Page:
Purchasing Agricultural Land : The Rules and Laws Across Indian States
Various states follow different procedures for the purchase of agricultural land. In certain states only an agriculturist can purchase such land whereas there are no restrictions in other states. All over India, NRIs and foreign citizens can’t purchase agricultural land/plantation property/farm houses. They can, however, inherit agricultural lands. Here providing the information state by state in alphabetical order.
There are no restrictions for those looking at investing in agricultural land. Anyone can purchase agricultural land here. The maximum ceiling limit of land area as per the Andhra Pradesh Land Reforms Act, 1973 is as follows: The family unit ( Individual, Spouse and 3 Minor Children) can be hold or purchased maximum extent of land is 10 Acres in Class A lands ( irrigated & double crop wet lands) and 54 acres in Class K ( dry and non irrigated lands). Agriculture lands in agency tracts, who is owned by Schedule Tribal (ST)should not be transferable to individuals except ST cooperative societies and its members( again member should be schedule Tribal).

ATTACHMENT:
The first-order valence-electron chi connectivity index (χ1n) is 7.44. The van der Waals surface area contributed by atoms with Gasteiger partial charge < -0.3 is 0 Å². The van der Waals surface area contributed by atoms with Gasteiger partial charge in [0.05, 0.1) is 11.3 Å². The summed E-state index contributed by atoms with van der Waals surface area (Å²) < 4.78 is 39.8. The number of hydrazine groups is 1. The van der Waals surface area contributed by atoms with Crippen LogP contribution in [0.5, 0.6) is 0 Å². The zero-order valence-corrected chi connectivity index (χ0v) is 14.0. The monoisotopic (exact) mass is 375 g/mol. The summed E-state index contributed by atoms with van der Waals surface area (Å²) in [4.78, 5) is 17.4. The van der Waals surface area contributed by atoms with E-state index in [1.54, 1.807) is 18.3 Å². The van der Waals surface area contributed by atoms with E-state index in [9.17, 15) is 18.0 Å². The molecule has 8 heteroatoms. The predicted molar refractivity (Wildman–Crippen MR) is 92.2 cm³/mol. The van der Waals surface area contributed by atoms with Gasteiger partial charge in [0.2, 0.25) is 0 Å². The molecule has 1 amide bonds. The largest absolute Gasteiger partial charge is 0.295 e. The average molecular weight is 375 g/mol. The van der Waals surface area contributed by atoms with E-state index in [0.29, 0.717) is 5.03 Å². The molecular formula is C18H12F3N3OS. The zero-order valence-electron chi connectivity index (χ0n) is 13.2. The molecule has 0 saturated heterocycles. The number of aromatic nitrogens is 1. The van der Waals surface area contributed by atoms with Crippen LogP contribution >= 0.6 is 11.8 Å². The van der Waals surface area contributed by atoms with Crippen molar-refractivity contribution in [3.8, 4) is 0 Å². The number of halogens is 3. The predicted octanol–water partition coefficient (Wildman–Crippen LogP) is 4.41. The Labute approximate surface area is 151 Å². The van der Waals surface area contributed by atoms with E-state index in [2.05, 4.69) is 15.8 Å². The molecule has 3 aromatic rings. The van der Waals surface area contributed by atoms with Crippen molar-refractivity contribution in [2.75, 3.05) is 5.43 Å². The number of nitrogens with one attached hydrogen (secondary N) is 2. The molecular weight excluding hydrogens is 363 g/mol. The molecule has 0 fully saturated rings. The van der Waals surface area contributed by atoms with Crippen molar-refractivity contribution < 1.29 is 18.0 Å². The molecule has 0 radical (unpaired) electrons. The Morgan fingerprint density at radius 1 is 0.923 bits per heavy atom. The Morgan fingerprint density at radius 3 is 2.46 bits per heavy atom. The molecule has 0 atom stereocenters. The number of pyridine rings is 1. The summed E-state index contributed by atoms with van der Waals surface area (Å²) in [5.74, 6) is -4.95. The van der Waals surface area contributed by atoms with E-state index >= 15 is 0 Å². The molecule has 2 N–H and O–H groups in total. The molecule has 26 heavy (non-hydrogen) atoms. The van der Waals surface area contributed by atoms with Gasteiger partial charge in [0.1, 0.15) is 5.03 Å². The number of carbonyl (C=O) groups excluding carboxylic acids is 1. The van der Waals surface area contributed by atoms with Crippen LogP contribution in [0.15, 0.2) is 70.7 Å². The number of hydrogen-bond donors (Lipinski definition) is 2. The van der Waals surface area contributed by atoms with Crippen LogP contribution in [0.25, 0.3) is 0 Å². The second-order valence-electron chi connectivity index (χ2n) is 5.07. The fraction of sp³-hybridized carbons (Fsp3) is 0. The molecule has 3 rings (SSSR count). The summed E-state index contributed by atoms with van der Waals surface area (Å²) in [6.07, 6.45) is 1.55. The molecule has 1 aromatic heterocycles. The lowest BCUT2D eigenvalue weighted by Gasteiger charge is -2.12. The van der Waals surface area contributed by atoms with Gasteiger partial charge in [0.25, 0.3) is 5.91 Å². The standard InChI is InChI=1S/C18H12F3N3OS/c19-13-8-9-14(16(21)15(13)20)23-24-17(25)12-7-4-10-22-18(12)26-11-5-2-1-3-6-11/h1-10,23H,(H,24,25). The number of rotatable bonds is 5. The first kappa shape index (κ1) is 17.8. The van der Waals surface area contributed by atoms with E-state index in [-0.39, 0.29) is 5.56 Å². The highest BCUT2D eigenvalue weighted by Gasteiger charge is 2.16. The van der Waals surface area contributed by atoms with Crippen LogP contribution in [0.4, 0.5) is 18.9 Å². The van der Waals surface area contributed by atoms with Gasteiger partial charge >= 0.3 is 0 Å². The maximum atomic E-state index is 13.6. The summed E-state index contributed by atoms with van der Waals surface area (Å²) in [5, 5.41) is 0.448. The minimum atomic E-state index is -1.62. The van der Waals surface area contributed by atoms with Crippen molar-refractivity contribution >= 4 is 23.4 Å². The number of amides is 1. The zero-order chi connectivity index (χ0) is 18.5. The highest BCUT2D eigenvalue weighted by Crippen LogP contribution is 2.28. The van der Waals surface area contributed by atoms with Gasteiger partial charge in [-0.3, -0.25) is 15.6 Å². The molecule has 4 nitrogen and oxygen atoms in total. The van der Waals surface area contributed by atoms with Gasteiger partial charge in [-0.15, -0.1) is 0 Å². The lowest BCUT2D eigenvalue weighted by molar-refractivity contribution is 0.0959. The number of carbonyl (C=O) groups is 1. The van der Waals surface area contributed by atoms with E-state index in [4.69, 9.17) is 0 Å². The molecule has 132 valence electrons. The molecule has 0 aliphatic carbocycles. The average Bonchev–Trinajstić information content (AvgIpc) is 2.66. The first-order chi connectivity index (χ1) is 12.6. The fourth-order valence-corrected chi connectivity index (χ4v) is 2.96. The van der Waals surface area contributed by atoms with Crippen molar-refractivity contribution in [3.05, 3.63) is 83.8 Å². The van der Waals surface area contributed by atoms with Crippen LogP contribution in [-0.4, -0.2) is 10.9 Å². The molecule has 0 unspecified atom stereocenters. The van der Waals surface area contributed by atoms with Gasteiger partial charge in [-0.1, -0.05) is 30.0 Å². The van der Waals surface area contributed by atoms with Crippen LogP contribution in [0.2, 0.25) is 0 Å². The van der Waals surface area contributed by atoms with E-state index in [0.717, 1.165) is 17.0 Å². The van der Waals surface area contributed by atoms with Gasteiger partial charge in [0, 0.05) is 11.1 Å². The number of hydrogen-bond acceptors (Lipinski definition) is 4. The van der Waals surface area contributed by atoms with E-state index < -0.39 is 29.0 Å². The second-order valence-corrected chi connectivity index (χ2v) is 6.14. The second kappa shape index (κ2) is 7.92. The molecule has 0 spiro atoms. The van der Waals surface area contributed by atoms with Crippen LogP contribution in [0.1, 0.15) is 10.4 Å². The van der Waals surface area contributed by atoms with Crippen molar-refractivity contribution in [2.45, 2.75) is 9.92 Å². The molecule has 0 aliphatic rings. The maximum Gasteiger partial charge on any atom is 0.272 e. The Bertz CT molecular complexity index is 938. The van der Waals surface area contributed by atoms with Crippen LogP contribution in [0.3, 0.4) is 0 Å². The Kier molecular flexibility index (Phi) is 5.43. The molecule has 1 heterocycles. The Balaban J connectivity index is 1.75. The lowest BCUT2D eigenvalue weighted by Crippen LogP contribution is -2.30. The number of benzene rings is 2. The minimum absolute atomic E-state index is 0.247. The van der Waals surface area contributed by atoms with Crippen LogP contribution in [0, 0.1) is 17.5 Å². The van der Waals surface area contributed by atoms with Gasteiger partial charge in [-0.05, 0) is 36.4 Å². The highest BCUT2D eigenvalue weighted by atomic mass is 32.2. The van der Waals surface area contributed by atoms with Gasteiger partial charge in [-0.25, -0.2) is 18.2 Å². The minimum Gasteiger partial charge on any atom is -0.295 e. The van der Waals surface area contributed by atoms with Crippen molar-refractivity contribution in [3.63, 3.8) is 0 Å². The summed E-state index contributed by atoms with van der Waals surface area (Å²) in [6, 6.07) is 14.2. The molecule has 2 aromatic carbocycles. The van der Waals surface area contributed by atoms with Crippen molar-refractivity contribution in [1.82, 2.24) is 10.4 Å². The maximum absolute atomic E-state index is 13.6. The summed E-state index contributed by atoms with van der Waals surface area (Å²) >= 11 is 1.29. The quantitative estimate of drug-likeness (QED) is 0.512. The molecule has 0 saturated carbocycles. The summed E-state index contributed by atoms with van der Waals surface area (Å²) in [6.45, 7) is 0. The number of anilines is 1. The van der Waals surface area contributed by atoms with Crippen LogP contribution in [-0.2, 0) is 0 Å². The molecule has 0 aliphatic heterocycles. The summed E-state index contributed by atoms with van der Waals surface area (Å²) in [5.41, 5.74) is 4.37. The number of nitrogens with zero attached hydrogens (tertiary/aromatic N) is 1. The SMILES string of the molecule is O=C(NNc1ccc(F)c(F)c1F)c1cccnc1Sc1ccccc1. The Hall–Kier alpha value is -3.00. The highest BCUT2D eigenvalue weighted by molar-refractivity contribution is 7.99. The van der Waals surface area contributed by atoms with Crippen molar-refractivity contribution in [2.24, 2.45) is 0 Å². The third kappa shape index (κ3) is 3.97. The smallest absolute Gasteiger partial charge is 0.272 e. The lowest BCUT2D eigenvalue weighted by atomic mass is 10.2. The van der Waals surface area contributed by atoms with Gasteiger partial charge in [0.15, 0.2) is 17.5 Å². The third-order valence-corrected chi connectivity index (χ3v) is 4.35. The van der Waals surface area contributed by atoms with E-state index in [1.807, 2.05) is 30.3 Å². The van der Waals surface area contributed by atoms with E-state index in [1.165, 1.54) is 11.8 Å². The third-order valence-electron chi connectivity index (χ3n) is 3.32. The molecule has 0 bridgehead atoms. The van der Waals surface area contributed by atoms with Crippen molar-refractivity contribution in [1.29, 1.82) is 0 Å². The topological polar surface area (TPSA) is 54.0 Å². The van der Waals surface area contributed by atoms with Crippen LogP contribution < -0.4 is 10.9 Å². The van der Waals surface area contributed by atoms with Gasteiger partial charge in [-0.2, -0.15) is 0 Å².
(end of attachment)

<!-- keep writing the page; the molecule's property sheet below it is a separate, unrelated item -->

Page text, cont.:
In Arunachal Pradesh , sale of land or property to outsiders (non-tribals) is prohibited. Arunachal falls under the Sixth Schedule of the Constitution and in all such areas, non-tribals cannot purchase land or property.
Assam Govt. have adopted the new land policy in 1989, some of the basic features of which are stated below.
Allotment/ Settlement of land for Ordinary cultivation in rural area.
(i) Land already allotted may be settled with the indigenous allottee, provided the allottee is in continuous possession for a period of 3 years or more by cultivating the same or has used it for the purpose for which it was allotted.
(ii) The maximum limit of land for allotment to an individual is fixed at 7 (seven) bighas for agriculture and 1(one) bigha for homestead.